On September 14, the hearing resumed at 9:00 a.m., with the completion of the first round of questioning, followed by the start of the second round of questioning. Questioning did not finish this day, and was scheduled to be continued the next day.
On September 15, the hearing again resumed at 9:00 a.m., with the completion of the final round of questioning of Roberts. Later, the committee went into private session to discuss FBI reports on the nominee, a standard procedure followed for all nominees to federal courts. Following this, the committee heard testimony from the American Bar Association and six panels of various witnesses for the remainder of the afternoon and into early evening. The hearings were adjourned with 24 hours to remain for committee members to submit written questions to Roberts, which were to be answered by him as thoroughly as practicable.
Questions and answersEdit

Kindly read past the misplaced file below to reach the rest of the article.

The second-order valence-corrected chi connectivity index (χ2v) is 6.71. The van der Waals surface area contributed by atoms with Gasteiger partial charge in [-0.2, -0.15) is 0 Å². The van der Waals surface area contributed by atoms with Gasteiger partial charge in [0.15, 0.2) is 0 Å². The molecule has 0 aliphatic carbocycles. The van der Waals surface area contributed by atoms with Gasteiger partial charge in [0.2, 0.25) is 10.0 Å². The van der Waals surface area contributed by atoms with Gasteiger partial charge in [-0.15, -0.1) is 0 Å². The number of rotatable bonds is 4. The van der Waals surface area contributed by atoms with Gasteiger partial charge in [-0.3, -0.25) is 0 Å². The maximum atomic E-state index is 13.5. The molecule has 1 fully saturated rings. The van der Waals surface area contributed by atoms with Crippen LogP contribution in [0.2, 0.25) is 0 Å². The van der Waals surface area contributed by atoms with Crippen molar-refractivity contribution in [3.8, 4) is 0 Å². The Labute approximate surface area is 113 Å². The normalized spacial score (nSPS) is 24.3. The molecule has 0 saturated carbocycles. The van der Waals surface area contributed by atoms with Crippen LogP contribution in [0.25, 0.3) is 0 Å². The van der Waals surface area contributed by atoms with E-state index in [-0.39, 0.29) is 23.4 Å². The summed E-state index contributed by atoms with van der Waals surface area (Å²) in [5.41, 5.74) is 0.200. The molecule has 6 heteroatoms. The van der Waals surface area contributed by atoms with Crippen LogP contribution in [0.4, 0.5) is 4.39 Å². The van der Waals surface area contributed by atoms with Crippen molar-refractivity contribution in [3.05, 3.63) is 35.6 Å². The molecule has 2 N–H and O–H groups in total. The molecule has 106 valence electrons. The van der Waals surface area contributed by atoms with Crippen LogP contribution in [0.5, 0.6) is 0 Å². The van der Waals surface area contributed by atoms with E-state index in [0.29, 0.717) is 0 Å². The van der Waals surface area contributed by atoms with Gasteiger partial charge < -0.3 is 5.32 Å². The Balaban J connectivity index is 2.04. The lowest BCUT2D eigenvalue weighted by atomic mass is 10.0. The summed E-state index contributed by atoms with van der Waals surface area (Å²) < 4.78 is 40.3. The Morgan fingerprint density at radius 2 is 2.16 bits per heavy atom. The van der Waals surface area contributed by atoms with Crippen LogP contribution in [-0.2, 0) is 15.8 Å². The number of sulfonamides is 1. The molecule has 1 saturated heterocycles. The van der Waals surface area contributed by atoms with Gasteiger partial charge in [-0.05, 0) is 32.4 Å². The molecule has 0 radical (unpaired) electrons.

During Judge William H. Pryor 's confirmation hearings for a federal bench in Atlanta, Senator Charles Schumer said he was troubled by Pryor's "deeply held personal beliefs". There were predictions by some, notably the Catholic League for Civil and Religious Rights, Notre Dame law professor Charles Rice in the National Review, the Center for Jewish Values, and the Catholic organization Fidelis that the pattern would be repeated with Roberts' confirmation hearing. Most Rev. Charles Chaput, OFM Cap, Archbishop of Denver, noted that "many people already believe that a new kind of religious discrimination is very welcome at the Capitol, even among elected officials who claim to be Catholic," concluding that "the bias against 'papism' is alive and well in America." However, others did not interpret the clause as prohibiting Senate inquiry into the religious beliefs of a nominee; rather they held that religious inquiries by the Senate are not the application of a religious Test (or disqualification), but a valid form of inquiry into Roberts' source of values and beliefs, which they consider to be highly relevant to a position such as Supreme Court Justice.